Oxitec is now eager to test the technology in a new and changing climate. “There are some fundamental questions we need to answer before we can say this is a viable tool for mosquito control,” Vaidyanathan said. “How is that going to affect our boys’ ability to fly? How is it going to affect our boys’ ability to mate?” he said, noting that the Central Valley is a “goldilocks” test location due to its arid agricultural landscapes with temperatures that climb past 100F during the summer. “We cannot extrapolate with what we have done in Florida.”

The EPA earlier this month concluded that the test was safe to humans and the environment, but stipulated that the mosquitoes cannot be released near any potential tetracycline sources, an antibiotic that acts as an antidote. The regulations include within 500 meters of wastewater treatment facilities, commercial citrus, apple, pear, nectarine, peach growing areas, or commercial cattle, poultry and pig livestock producers. All the modified insects are equipped with a marker gene that scientists can use to tell them apart from wild ones and regular monitoring will be put in place to ensure the experiment is going to plan.

Still, the pilot has encountered some resistance. Citing concerns about possibly unforeseen consequences and a lack of transparency, critics are calling on California regulators to pull the plug.

“The science was incomplete before the first rollout,” said Dana Perls, the food and technology program manager with Friends of the Earth of the trial in Florida. She said California and Florida should not be taking risks with experimental biotechnology, and said a lack of publicly released data from the field trials in Florida made it hard to gauge the project’s success.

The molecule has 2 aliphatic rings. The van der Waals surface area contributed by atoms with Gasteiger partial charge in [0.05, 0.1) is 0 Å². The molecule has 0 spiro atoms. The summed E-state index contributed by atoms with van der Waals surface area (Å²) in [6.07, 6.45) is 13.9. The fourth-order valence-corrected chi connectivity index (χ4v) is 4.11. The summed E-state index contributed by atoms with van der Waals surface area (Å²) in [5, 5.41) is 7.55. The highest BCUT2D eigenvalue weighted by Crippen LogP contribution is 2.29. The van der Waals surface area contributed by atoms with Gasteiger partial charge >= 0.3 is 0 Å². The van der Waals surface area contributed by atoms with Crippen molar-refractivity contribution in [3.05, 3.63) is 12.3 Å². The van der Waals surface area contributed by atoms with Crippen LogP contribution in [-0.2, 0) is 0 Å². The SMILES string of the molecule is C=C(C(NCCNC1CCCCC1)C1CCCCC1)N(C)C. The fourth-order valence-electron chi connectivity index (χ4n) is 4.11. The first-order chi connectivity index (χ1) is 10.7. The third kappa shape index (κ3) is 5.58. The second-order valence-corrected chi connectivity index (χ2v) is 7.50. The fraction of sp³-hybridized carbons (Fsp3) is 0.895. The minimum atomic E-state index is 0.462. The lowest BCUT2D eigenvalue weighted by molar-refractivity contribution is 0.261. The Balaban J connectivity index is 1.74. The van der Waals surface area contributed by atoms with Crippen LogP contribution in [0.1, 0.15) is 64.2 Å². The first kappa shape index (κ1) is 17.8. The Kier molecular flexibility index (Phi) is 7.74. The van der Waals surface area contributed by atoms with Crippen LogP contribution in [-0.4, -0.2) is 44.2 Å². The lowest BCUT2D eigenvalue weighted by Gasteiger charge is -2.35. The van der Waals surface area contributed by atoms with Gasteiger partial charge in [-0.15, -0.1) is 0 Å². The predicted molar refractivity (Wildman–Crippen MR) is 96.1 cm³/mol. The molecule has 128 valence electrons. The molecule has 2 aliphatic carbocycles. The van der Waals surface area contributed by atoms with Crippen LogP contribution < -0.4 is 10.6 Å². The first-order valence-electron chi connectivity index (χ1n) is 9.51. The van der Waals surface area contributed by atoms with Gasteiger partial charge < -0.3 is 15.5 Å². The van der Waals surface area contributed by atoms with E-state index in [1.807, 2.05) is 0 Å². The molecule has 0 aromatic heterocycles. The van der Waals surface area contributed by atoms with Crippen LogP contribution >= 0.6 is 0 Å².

Close to 13,000 comments were issued to the EPA in opposition to the project’s expansion this year, the bulk of them signatures collected by the advocacy organizations Friends of the Earth, the Institute for Responsible Tech and the Center for Food Safety.

“There’s no such thing as 100% effective in science,” Perls said. “Yet the public is being asked to trust that Oxitec’s experiment will work and no GE female mosquitoes will survive. But how do we know that?”

Opponents have also raised questions about the modified mosquitoes’ interaction with Tetracycline, an antibiotic used in agriculture, which can be found in wastewater and works as an antidote, enabling female mosquitoes to develop. They fear the complicated interplay could lead to hybrid mosquitoes that are even more difficult to control. “That’s why there needs to be transparency. We need unbiased independent review, transparency and public participation,” Perls said.

Vaidyanathan said the data has been reviewed by regulators and that company officials had presented findings at conferences across the country. There are plans to release the data to the public after the regulatory process at the federal and state level concludes. “We are following the EPA’s strict guidelines,” he said. “Once we get the permits,” he added, “we can talk about it publicly.”